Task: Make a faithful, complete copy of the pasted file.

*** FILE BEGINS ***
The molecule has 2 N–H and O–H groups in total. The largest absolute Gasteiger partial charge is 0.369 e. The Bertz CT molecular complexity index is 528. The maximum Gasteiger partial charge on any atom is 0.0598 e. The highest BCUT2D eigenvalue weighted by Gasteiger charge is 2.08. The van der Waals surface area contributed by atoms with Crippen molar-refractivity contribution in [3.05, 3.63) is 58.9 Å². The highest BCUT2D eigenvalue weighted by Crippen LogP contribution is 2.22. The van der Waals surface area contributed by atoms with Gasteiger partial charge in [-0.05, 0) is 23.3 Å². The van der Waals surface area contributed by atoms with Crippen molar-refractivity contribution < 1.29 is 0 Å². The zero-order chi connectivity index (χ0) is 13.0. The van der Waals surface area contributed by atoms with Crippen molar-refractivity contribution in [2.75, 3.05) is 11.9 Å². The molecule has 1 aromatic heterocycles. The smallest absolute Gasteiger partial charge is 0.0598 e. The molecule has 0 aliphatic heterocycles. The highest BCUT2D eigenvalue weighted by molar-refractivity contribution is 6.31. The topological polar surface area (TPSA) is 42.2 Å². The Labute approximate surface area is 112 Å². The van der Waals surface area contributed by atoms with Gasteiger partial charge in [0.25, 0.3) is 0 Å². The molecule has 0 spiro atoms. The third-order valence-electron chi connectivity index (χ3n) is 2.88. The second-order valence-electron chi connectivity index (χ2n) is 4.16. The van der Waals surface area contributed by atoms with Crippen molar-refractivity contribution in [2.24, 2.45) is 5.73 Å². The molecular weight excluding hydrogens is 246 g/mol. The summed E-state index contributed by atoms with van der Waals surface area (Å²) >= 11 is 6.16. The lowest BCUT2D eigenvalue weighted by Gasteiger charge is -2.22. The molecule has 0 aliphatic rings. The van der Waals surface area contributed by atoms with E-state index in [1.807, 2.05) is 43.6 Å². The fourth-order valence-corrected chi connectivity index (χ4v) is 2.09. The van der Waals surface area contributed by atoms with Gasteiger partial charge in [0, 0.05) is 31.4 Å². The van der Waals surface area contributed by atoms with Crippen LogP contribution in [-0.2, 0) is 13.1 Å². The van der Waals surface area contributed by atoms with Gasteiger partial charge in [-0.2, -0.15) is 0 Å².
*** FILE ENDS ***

The molecule has 2 N–H and O–H groups in total. The largest absolute Gasteiger partial charge is 0.369 e. The Bertz CT molecular complexity index is 528. The maximum Gasteiger partial charge on any atom is 0.0598 e. The highest BCUT2D eigenvalue weighted by Gasteiger charge is 2.08. The van der Waals surface area contributed by atoms with Crippen molar-refractivity contribution in [3.05, 3.63) is 58.9 Å². The highest BCUT2D eigenvalue weighted by Crippen LogP contribution is 2.22. The van der Waals surface area contributed by atoms with Gasteiger partial charge in [-0.05, 0) is 23.3 Å². The van der Waals surface area contributed by atoms with Crippen molar-refractivity contribution < 1.29 is 0 Å². The zero-order chi connectivity index (χ0) is 13.0. The van der Waals surface area contributed by atoms with Crippen molar-refractivity contribution in [2.75, 3.05) is 11.9 Å². The molecule has 1 aromatic heterocycles. The smallest absolute Gasteiger partial charge is 0.0598 e. The molecule has 0 aliphatic heterocycles. The highest BCUT2D eigenvalue weighted by molar-refractivity contribution is 6.31. The topological polar surface area (TPSA) is 42.2 Å². The Labute approximate surface area is 112 Å². The van der Waals surface area contributed by atoms with Gasteiger partial charge in [0.25, 0.3) is 0 Å². The molecule has 0 spiro atoms. The third-order valence-electron chi connectivity index (χ3n) is 2.88. The second-order valence-electron chi connectivity index (χ2n) is 4.16. The van der Waals surface area contributed by atoms with Crippen molar-refractivity contribution in [2.24, 2.45) is 5.73 Å². The molecular weight excluding hydrogens is 246 g/mol. The summed E-state index contributed by atoms with van der Waals surface area (Å²) >= 11 is 6.16. The lowest BCUT2D eigenvalue weighted by Gasteiger charge is -2.22. The molecule has 0 aliphatic rings. The van der Waals surface area contributed by atoms with E-state index in [1.807, 2.05) is 43.6 Å². The fourth-order valence-corrected chi connectivity index (χ4v) is 2.09. The van der Waals surface area contributed by atoms with Gasteiger partial charge in [0, 0.05) is 31.4 Å². The van der Waals surface area contributed by atoms with Crippen LogP contribution in [-0.2, 0) is 13.1 Å². The van der Waals surface area contributed by atoms with Gasteiger partial charge in [-0.2, -0.15) is 0 Å².